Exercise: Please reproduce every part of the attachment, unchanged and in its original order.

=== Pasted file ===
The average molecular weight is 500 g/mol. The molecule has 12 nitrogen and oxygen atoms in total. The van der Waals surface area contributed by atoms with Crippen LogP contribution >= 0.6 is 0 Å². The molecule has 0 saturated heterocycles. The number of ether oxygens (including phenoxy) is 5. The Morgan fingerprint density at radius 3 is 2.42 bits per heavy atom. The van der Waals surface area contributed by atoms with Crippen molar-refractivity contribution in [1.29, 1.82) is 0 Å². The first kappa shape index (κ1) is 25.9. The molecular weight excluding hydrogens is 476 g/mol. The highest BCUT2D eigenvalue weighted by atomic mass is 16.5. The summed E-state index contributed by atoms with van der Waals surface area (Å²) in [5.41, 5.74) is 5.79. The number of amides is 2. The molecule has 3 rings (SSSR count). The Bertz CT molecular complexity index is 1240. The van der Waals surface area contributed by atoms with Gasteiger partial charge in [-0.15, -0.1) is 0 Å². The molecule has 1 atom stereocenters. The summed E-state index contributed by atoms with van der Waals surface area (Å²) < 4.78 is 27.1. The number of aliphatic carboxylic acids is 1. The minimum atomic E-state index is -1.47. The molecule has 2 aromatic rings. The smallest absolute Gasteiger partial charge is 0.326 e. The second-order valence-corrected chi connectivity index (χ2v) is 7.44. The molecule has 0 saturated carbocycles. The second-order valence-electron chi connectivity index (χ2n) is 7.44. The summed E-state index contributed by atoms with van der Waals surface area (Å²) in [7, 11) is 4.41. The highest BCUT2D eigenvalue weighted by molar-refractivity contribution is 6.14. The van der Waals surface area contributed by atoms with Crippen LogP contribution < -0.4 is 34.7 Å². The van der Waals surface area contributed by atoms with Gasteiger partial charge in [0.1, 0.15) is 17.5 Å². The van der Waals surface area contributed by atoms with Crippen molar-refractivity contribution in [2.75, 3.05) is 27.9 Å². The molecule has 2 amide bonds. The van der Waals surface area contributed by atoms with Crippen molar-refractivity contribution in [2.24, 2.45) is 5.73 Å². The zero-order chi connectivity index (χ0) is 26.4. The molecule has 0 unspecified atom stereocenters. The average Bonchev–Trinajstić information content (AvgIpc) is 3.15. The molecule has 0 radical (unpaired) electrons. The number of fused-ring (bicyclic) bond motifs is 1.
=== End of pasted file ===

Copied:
The average molecular weight is 500 g/mol. The molecule has 12 nitrogen and oxygen atoms in total. The van der Waals surface area contributed by atoms with Crippen LogP contribution >= 0.6 is 0 Å². The molecule has 0 saturated heterocycles. The number of ether oxygens (including phenoxy) is 5. The Morgan fingerprint density at radius 3 is 2.42 bits per heavy atom. The van der Waals surface area contributed by atoms with Crippen molar-refractivity contribution in [1.29, 1.82) is 0 Å². The first kappa shape index (κ1) is 25.9. The molecular weight excluding hydrogens is 476 g/mol. The highest BCUT2D eigenvalue weighted by atomic mass is 16.5. The summed E-state index contributed by atoms with van der Waals surface area (Å²) in [5.41, 5.74) is 5.79. The number of amides is 2. The molecule has 3 rings (SSSR count). The Bertz CT molecular complexity index is 1240. The van der Waals surface area contributed by atoms with Gasteiger partial charge in [-0.15, -0.1) is 0 Å². The molecule has 1 atom stereocenters. The summed E-state index contributed by atoms with van der Waals surface area (Å²) < 4.78 is 27.1. The number of aliphatic carboxylic acids is 1. The minimum atomic E-state index is -1.47. The molecule has 2 aromatic rings. The smallest absolute Gasteiger partial charge is 0.326 e. The second-order valence-corrected chi connectivity index (χ2v) is 7.44. The molecule has 0 saturated carbocycles. The second-order valence-electron chi connectivity index (χ2n) is 7.44. The summed E-state index contributed by atoms with van der Waals surface area (Å²) in [7, 11) is 4.41. The highest BCUT2D eigenvalue weighted by molar-refractivity contribution is 6.14. The van der Waals surface area contributed by atoms with Crippen LogP contribution < -0.4 is 34.7 Å². The van der Waals surface area contributed by atoms with Gasteiger partial charge in [0.1, 0.15) is 17.5 Å². The van der Waals surface area contributed by atoms with Crippen molar-refractivity contribution in [2.75, 3.05) is 27.9 Å². The molecule has 2 amide bonds. The van der Waals surface area contributed by atoms with Crippen molar-refractivity contribution in [2.24, 2.45) is 5.73 Å². The zero-order chi connectivity index (χ0) is 26.4. The molecule has 0 unspecified atom stereocenters. The average Bonchev–Trinajstić information content (AvgIpc) is 3.15. The molecule has 0 radical (unpaired) electrons. The number of fused-ring (bicyclic) bond motifs is 1.